Common mistakes made by BI teams
The incorrect leadership and a lack of understanding of the desired outcomes are among the main reasons behind the high failure rate of analytics projects.
This was the word from Ashleigh Theophanides, actuarial and analytical solutions leader at Deloitte, speaking at ITWeb Business Intelligence and Analytics Summit 2019 this week.
She discussed the factors which contribute to the failure of most analytics projects and the pitfalls business intelligence (BI) teams should avoid.
"Many mistakes happen when organisations see what competitors are doing and they follow suit without understanding the purpose of what they're doing. And because of a lack of understanding of the aims and objectives and expected outcomes, it becomes difficult to put their story together," she warned.
While they believe in the value of analytics, many organisation implement BI initiatives that cannot be successfully implemented, nor can they adequately predict the behavioural responses of customers, leading to a waste of time and resources.
"This happens over and over again. In some cases where these data analytics projects have been successfully implemented, the problem becomes driving the change that is needed; for instance, reducing the cancellations of medical aid policies, or getting new customers to join. Ultimately, it has to link to the broader business strategy and this is where most projects fail."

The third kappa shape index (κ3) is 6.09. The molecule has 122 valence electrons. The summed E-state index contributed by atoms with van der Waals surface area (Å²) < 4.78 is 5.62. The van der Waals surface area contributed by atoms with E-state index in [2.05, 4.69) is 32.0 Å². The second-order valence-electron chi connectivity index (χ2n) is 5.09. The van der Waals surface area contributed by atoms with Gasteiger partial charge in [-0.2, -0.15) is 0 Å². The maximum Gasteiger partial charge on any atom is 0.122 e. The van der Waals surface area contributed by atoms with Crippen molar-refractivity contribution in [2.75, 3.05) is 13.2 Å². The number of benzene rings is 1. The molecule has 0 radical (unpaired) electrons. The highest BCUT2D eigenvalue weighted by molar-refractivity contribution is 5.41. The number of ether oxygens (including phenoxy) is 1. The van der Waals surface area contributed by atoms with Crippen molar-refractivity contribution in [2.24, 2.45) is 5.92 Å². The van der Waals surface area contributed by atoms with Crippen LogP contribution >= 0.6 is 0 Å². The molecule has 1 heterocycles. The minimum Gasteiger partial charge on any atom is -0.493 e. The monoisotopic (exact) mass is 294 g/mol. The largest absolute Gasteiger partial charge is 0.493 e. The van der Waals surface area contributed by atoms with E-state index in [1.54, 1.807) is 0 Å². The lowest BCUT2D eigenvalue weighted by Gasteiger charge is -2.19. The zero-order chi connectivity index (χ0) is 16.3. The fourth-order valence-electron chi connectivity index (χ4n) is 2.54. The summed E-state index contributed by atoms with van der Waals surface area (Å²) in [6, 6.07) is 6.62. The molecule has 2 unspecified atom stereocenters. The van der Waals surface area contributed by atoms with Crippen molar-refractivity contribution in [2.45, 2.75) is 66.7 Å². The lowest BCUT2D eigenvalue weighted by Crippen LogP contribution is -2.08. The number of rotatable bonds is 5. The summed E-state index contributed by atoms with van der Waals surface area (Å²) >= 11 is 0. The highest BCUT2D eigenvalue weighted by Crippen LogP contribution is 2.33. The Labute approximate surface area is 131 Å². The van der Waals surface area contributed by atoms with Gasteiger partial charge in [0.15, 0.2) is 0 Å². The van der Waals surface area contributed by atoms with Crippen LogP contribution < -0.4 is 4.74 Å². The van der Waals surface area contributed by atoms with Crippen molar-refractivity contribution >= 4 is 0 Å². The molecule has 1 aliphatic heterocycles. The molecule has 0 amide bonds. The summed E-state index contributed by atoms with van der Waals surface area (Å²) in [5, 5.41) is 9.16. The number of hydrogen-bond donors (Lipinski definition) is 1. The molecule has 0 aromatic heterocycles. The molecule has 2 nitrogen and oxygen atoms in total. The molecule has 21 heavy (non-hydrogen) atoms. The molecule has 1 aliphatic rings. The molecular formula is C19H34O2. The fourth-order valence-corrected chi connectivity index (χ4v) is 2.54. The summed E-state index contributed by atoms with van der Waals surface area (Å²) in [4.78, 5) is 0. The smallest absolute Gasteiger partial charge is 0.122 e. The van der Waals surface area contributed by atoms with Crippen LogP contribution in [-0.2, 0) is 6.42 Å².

Another common mistake, noted Theophanides, is that organisations often do not know whose role it is to oversee the BI projects and who else should be involved in implementing the strategy.
"There is still a lot of uncertainty about who is in charge of the analytics project: is it the CIO, the COO, or the chief data officer? And when success is not achieved everyone blames everyone else, so there has to be clarity regarding these roles."
Other common mistakes, according to Theophanides, is a lack of integration of analytics projects with the broader organisation strategy, a lack of understanding of the different types of datasets, and a lack of understanding of insights against the business needs.
"Organisations should also put in place appropriate key performance indicators to determine whether the projects have been successful or not."
In terms of how the enforcement of the Protection of Personal Information (POPI) Act will impact on BI roles, Theophanides explained that teams require a good understanding of the Act's compliance requirements.
"Clarity around exactly what new changes should be implemented must be explained to BI teams. One of the things that will help with POPI compliance requirements is if organisations perform an assessment to understand the flow of data in their company. This can be helpful in assessing how employees are sharing client and stakeholder information: is it via a memory stocks or e-mails, and who is this information being shared with?
"I would also recommend that organisations make the information they use anonymous, as it's easy for data to end up in the wrong hands. In addition, doing a cyber threat assessment will help."